I took a sample size of the last four tournaments Lil played in with Virtus.Pro: DreamLeague Season 8, MDL Macau, Summit 8, and ESL ONE Genting. In those tournaments we have Lil playing these heroes: Undying, Slardar, Vengeful Spirit, Night Stalker, Winter Wyvern, Clockwerk, Earth Spirit, Shadow Shaman, Bane, Shadow Demon, Rubick, Tusk, Ogre Magi, Enchantress, Rubick, and Witch Doctor. If we include his LANs when he played for Na`Vi, he also played: Naga, Bounty Hunter, Doom, Elder Titan, and Dark Willow. It is a wide hero pool, but I’d say the only two big threats in it were Earth Spirit and Tusk, though it’s harder to judge his skill on the heroes he played for Na`Vi as the team is much weaker and has different parts.
If you break down the hero list, a lot of them are niche picks that have value in some specific way, usually early in the game. So we have heroes like undying, ogre, bane, enchantress as heroes that try to roll/support lanes. You have some defensive heroes like Winter Wyvern and Shadow Demon. Heroes with strong stun/intiate with clockwerk and vengeful spirit. Among all of them though, there are only a few that scale well to the end game: Rubick, Earth Spirit, Tusk, and Witch Doctor (and Lil only played Witch Doctor when Solo had to play chen).
Virtus.Pro specifically asked Lil to change prior to the kick, but it never happened. We can only speculate on what the change was, whether it was work ethic, expanding his hero play, fixing his play, or fixing his attitude. When we look throughout those games, Lil was a good player, but relative to the level they were trying to reach, it wasn’t good enough. In contrast to that we have RodjER who has only played two tournaments: ESL Katowice and The Bucharest Major. In those two tournaments he has played: Naga, Sandking, Bounty Hunter, Tusk, Chen, EarthShaker, Nyx, Elder Titan, Earth Spirit, Kunkka, and Clockwerk.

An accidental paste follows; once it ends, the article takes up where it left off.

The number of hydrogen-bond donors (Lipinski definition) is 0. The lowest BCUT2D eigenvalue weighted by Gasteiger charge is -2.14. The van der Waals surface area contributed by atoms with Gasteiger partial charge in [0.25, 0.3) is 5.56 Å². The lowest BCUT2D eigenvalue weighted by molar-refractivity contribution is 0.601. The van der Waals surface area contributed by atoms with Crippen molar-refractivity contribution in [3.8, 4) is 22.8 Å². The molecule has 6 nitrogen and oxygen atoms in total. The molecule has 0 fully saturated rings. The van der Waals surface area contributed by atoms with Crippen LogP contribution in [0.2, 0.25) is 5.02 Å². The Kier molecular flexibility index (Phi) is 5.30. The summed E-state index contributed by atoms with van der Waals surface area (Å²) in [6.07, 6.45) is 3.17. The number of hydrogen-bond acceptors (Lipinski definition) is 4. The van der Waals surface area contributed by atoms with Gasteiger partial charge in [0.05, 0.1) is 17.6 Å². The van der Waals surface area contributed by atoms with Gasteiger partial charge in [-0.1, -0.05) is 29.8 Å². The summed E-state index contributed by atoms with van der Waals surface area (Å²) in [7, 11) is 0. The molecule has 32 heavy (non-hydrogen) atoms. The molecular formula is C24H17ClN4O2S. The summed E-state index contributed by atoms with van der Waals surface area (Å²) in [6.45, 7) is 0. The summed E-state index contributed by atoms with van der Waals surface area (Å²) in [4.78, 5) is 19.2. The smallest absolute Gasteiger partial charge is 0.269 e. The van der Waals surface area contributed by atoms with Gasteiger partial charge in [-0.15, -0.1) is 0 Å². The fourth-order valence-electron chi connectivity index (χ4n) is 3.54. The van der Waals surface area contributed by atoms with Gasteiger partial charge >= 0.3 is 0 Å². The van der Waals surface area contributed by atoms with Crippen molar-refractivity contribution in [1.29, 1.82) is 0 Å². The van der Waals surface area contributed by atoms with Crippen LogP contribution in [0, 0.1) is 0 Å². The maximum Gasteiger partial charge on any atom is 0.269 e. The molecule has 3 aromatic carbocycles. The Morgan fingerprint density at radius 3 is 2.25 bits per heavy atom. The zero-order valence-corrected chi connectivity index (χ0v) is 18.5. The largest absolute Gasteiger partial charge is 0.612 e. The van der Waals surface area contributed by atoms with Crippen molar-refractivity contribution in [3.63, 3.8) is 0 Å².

In six tournaments, Lil has played 21 heroes. In two tournaments, RodjER has played 11. If we’re talking about the pure number of heroes played, there isn’t much of a difference considering the sample size. The difference is what types of heroes they are playing. Part of it certainly has to do with the meta, but look at the heroes RodjER has played for Virtus.Pro. They do what Lil’s heroes do except with better scaling and wider utility. Even in overlapping heroes, Lil’s strengths seem to be focused in the earlier parts of the game, whereas RodjER continues to have impact the later the game goes. On top of that some of RodjER’s heroes are better (like Naga and Elder Titan) and RodjER can just take over an entire game with something like Chen.
When you look at the differences in play, it looks like RodjER is bringing more to the game in terms of draft and impact across the game. His heroes have better scaling and he seems to be in better form than Lil right now as well. RodjER is flat out a bigger threat than Lil was on Virtus.Pro. This in turn frees up Virtus.Pro as they have more options the later the games goes and in the draft. At the same time, the style of Virtus.Pro hasn’t changed, it just got more fierce. Just as good or better early game with more potential options as the game goes further into mid/late game. The Virtus.Pro team seems stronger than ever and RodjER seems to be the catalyst of it.
It’s still too early to say if this form will stick around as this is still the honeymoon phase. Other teams will watch, study, and learn what Virtus.Pro did to get their back-to-back Major victories to find weaknesses. But for now Virtus.Pro they have taken to the next level and are finally moving forward to becoming the world’s best team if they aren’t already.